Washington, D.C. – Growth Energy, the nation’s largest association of biofuel producers, released a new report examining the potential impact of a growing role for U.S. biofuels in America’s clean energy future. The report was authored by Ramboll, a global research and management firm specializing in sustainable development, at the request of Growth Energy. It presents the latest data on U.S. agricultural innovation, provides a detailed review of recent studies and illuminates gaps in the U.S. Environmental Protection Agency’s (EPA) understanding of U.S. biofuel production.
“The tremendous success of the Renewable Fuel Standard fueled America’s rise as the world’s top producer of affordable, low-carbon biofuels,” said Growth Energy CEO Emily Skor. “From the lab to the farm, new innovations have allowed us to ramp up production year after year, without expanding our environmental footprint. That track record of environmental progress is supported by a wide body of research from public, private, and academic sources. Today’s report will help regulators in Washington wade through misinformation and make decisions about the future growth of biofuels based on sound science.”
The report has been submitted to the EPA as the agency crafts regulations under the Renewable Fuel Standard (RFS). Among other issues, it examines factors raised in the agency’s 2018 Second Triennial Report to Congress, underlying literature relied upon by EPA, and an updated review of scientific literature. The report identifies fundamental flaws in studies purporting to show a causal link between the RFS and land use conversion, and debunks the narrative that increased ethanol production cannot be accomplished without environmental impacts.
“The key conclusion of this report is that there are no proven adverse impacts to land and water associated with increased corn ethanol production under the RFS,” note the Ramboll authors. “Accordingly, EPA could decide to reset renewable volumes in a manner that would incentivize greater production and consumption of conventional corn ethanol in U.S. transportation fuel without discernible adverse environmental impacts to land and water, to the extent any exist. The major factors supporting this conclusion are that continued improvements in agricultural practices and technology indicate that increased demand for corn grown for ethanol in the United States can be met without the need for additional acres of corn planted, while at the same time, reducing potential impacts to water quality or water supplies.”
Other notable excerpts:
- Increases in corn yield and decreases in land use: “Acres planted in corn across the United States has remained close to or below the total acres planted in the early 1930s, despite increases in demand for corn as human food, animal feed, and biofuels over this nearly 90-year period. The increase in demand has largely been met by an approximately 7-fold increase in yield (bushels per acre) … Efforts in better crop management, improved fertilizer use, and precision agriculture are all likely contributors to improved yields.” (pages 1-3)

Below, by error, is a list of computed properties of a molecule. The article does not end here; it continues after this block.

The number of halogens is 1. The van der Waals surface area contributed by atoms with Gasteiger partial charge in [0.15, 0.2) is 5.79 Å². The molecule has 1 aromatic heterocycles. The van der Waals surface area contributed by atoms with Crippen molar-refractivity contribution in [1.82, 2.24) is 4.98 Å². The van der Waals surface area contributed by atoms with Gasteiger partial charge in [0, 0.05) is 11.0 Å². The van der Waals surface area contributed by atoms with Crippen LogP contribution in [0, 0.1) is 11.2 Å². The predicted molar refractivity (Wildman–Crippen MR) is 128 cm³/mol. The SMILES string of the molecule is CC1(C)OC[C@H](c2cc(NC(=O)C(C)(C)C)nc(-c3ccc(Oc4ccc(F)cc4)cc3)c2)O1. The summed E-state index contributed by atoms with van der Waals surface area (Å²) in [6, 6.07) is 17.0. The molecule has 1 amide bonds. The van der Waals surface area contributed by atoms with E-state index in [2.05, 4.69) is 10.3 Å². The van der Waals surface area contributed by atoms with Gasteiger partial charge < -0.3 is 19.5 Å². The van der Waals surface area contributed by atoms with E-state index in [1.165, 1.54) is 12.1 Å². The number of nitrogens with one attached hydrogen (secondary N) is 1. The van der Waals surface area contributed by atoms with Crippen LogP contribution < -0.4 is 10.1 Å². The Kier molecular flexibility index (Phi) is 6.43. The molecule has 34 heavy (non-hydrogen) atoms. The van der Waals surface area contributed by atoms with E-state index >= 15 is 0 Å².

- Improvements in agricultural practices: “The timing for increasing corn production and reduced potential environmental impacts due to precision agriculture coincides with increased biofuel demand, and the coincidence of these trends will benefit both producers and the environment into the future.” (page 3)
- Water resource availability: “Advancements in technology and water management techniques have continued to increase the efficiency in water resource management by stabilizing, and potentially reducing, the overall volume of water necessary for corn growth … Additionally, the USDA has shown that irrigation for all crops, including corn, has decreased even as the farming acreage has essentially been stable over the past 35 years.” (page 6)
- Water quality: “Advances in sustainable farm management, including substantial improvements in nutrient formulation and use, and technological improvements in pesticide and fertilizer application, will continue to reduce the potential for impacts to water quality in regional watersheds near corn growing areas regardless of the cause of historical water quality impacts.” (page 7)
Ramboll authors also note the impacts of biofuel production should not be examined in a vacuum. They write, “Spills of petroleum, gasoline, and a wide range of other fluids used in the exploration, production, and refining processes as well as land use change to support those activities all have adverse effect on water quality, ecosystems (including wetlands), and wildlife. Additionally, both conventional and unconventional oil and gas extraction place demands on water supply. Failure to address impacts associated with gasoline production relative to impacts from ethanol production does not present a balanced view of alternative energy sources and casts a negative bias on ethanol production.” (page 37)